OAKMONT, Pa. — Shinnecock Hills, while still preparing to host the U.S. Open in 2018, has accepted an invitation to host the national championship again in 2026, U.S. Golf Association president Diana Murphy announced Saturday.
It will be the sixth Open at the club in Southampton, a charter member of the USGA and the first to host the event in each of the last three centuries. The first time was 1896, the second Open; it returned in 1986 and was so well received that Shinnecock became part of the Open rotation, hosting again in 1995 and 2004.
“You can’t write the history of Shinnecock without writing the history of the USGA, and vice versa,” Barrett N. Pickett, Shinnecock Hills president and son of former Islanders owner John O. Pickett, said in a statement. “Our relationship today is stronger than ever. We are honored to host the 2026 U.S. Open, 130 years after our first in 1896.”
There was a real concern that there never would be another Shinnecock Open after the controversial ending in 2004. The USGA was severely criticized for allowing the course to become so burned out that golf balls would not stay still on some greens, notably the par 3 seventh hole. It became so bad that officials took the unusual steps of watering greens during play.
But relations between the association and the club improved enough to create a return for 2018. Earlier this week, USGA executive director Mike Davis told Newsday that after a tour of the course two weeks ago, he reached this conclusion: “It is awesome. I have never seen it so good.”
Davis praised the work of architects Ben Crenshaw (a two-time Masters champion) and Bill Coore in fine-tuning the classic layout for 2018. “Talk about restoration: the fairway contours, the bunkering. They have expanded out the greens substantially. It is like they are 40 percent bigger. It’s amazing. So it is really going to play the way it should have, many years ago,” he said.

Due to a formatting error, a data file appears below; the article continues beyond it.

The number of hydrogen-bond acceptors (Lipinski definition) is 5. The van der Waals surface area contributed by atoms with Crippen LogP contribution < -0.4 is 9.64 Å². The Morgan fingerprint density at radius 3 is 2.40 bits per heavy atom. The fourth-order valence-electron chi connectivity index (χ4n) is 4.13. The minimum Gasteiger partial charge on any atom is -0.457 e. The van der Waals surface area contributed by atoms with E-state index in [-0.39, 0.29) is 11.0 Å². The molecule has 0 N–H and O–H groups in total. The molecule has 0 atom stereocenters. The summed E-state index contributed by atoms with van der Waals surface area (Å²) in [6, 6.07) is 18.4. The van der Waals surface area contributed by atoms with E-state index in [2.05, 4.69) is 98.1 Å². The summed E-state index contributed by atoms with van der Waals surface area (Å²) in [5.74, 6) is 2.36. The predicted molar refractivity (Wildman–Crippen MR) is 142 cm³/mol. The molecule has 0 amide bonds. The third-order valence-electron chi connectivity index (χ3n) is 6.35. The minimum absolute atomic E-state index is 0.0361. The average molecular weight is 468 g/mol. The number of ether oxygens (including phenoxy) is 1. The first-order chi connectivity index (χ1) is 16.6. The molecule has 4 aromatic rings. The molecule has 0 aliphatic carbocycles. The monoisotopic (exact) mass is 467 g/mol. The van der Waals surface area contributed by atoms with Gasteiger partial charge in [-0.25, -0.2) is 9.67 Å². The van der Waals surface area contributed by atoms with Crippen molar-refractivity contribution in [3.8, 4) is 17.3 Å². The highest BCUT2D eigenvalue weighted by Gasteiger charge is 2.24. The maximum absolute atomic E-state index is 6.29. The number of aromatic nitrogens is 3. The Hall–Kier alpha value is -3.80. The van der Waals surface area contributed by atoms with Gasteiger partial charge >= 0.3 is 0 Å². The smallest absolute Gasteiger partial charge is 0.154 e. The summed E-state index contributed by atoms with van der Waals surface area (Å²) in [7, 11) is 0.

Jeff Hall, the USGA’s manager of competitions, who traveled with Davis to Southampton earlier this month, said a repeat of the problems in 2004 is almost impossible. “We have had a great deal of change since 2004 with the equipment that is available to us, the moisture probes and the firmness readings,” he said. “We get a lot of data to help manage things.”
The announcement Saturday indicated that the return in 2018 was not a one-time make-good occasion, but part of an ongoing relationship between the club and the biggest championship in American golf.
Other USGA championships at Shinnecock were the 1896 U.S. Amateur, 1900 U.S. Women’s Amateur, the 1967 Senior Amateur and 1977 Walker Cup.
In a statement, Murphy said, “New York metropolitan area golf fans can anticipate another exciting chapter in their region’s golf history in 2026.”
The 2026 Open will be the 20th in New York State and the 11th on Long Island.